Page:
In an earlier post I discussed the idea of mathematical duality, and I used the duality between the time domain and the frequency domain, as seen with Fourier transforms, to illustrate the idea.
Today, I will discuss the simpler duality that we see in linear algebra (the study of vector spaces). This will only be an overview. There are many fine textbooks on linear algebra if you are looking for a more detailed discussion.
Getting to basics, a vector space is a set of objects that are called vectors. Given any two vectors x and y, it is possible to add them to produce the vector x + y. And given a vector x, and an ordinary number a, it is possible to multiply x by a, giving the vector ax. Ordinary numbers are sometimes called scalars, to distinguish them from vectors. We require that the addition of vectors and the multiplication of vectors by scalars satisfy some ordinary rules of algebra, such as the associative and commutative laws of addition and the distributive law of multiplication.
Vectors are commonly described as having both direction and length. This comes from intended uses of linear algebra in physics, but is not strictly a requirement for a general abstract vector space. It is common to still talk about direction. We can say that the vector 3x is in the same direction as the vector x. Similarly, we could say that the vector 3x is three times as long as the vector x. We can think of that as a relative notion of length that applies only to vectors that are in the same direction (or are all scalar multiples of a single vector). However, in general, we cannot compare the length of vector x with the length of vector y. In order to have a general measure of length that applies to all vectors we would need a notion of a metric, and that is not part of the definition of a basic vector space.
Once we have a vector space, we can talk about linear functions over that vector space. Such a linear function gives a numeric (or scalar) value for each vector to which it is applied. We use a notation f(x) for applying the function f to the vector x. A function f is linear if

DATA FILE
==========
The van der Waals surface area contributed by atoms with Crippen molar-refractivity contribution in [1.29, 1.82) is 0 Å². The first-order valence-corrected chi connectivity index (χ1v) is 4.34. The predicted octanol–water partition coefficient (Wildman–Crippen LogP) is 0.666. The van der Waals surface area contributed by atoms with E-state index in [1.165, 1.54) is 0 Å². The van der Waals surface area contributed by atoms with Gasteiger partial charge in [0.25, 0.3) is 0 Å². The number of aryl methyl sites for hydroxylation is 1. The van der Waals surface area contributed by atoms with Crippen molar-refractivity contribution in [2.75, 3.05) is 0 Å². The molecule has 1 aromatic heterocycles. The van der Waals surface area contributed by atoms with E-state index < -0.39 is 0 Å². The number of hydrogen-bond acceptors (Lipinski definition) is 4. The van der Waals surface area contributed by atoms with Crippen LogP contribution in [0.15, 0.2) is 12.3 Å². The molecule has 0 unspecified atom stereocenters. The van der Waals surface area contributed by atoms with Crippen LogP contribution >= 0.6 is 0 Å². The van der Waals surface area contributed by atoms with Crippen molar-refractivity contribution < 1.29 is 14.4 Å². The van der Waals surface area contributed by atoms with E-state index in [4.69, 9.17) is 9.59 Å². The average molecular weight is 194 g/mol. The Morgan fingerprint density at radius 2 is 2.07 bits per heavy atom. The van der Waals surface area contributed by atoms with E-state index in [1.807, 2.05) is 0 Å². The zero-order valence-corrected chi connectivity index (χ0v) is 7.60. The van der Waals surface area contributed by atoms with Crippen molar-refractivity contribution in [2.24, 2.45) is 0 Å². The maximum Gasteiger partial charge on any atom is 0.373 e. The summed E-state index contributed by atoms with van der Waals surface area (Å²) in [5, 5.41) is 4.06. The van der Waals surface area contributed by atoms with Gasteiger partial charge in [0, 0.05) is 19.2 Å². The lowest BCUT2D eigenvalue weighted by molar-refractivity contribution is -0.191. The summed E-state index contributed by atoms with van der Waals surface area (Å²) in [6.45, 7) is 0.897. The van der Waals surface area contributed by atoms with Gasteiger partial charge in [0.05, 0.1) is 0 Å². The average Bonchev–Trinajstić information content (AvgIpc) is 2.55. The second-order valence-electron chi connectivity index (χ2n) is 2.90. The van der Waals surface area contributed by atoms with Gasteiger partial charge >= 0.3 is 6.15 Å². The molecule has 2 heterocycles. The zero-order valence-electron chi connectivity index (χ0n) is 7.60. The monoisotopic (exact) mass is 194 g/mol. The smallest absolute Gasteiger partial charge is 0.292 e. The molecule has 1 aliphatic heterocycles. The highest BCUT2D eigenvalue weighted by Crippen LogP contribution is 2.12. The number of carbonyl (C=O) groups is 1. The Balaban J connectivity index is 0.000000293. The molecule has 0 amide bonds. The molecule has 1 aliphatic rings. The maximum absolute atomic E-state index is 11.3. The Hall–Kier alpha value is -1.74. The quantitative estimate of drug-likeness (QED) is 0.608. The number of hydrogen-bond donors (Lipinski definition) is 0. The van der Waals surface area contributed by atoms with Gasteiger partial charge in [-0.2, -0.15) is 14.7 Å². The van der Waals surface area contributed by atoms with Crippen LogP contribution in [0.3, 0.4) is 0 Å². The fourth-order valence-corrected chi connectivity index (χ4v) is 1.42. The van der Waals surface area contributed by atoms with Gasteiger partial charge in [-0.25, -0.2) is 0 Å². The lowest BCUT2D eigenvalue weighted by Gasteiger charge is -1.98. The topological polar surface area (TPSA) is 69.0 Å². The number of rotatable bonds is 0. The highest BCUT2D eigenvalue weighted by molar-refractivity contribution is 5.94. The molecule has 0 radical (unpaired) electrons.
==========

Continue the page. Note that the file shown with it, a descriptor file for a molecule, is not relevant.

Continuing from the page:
f(x + y) = f(x) + f(y)
f(ax) = af(x)
for any scalar a and any vectors x and y.
Given a vector space V, we can define V* to be the set of all linear functions over V.
There is a duality between V and V*. Given a vector x and a linear function f, the value f(x) is a numeric value. We normally think of that as applying the function f to the vector x. But we could equally think of it as applying the vector x to the function f. V* turns out to be a vector space. And the vectors in V turn out to be linear functions over V* when we think of f(x) as being x acting on f. We could almost write it as x(f) instead of as f(x), to emphasize that way of looking at it.
Starting with V, we can thus form its dual V*. Similarly, starting with V*, we could form a dual of that which we could call V**. From the preceding paragraph, we see that the vectors in V are automatically in V**, so that V is part of V**. In many important cases, including the cases where V is finite dimensional, V** is just V itself.
Enough for the abstract part. Let’s try to see where this fits in simple cases.
The most basic use of vectors is in discussing 3 dimensional space. We pick an arbitrary origin, which we take to be the vector 0. Then given any point in three dimensional space, we can consider that point to be a vector. In the traditional description where vectors have length and direction, we think of the vector as a directed line (or arrow) joining our origin to the particular point.
It is common to use numeric coordinates for vectors. So the vector (1,2,3) would correspond to the vector which extends 1 unit to my right, 2 units forward away from me and 3 units vertically. The values 1, 2 and 3 are often called Cartesian coordinates.
A coordinate value such as taking the vertical component (the 3 in that (1,2,3) expression) is actually a linear function over our vectors. When it comes to doing anything useful with vectors, we need those linear functions that are in the dual space.
In a future post, I shall be suggesting that we should look ordinary facts in a somewhat similar way. I will, in effect, be presenting a mathematician’s views about epistemology.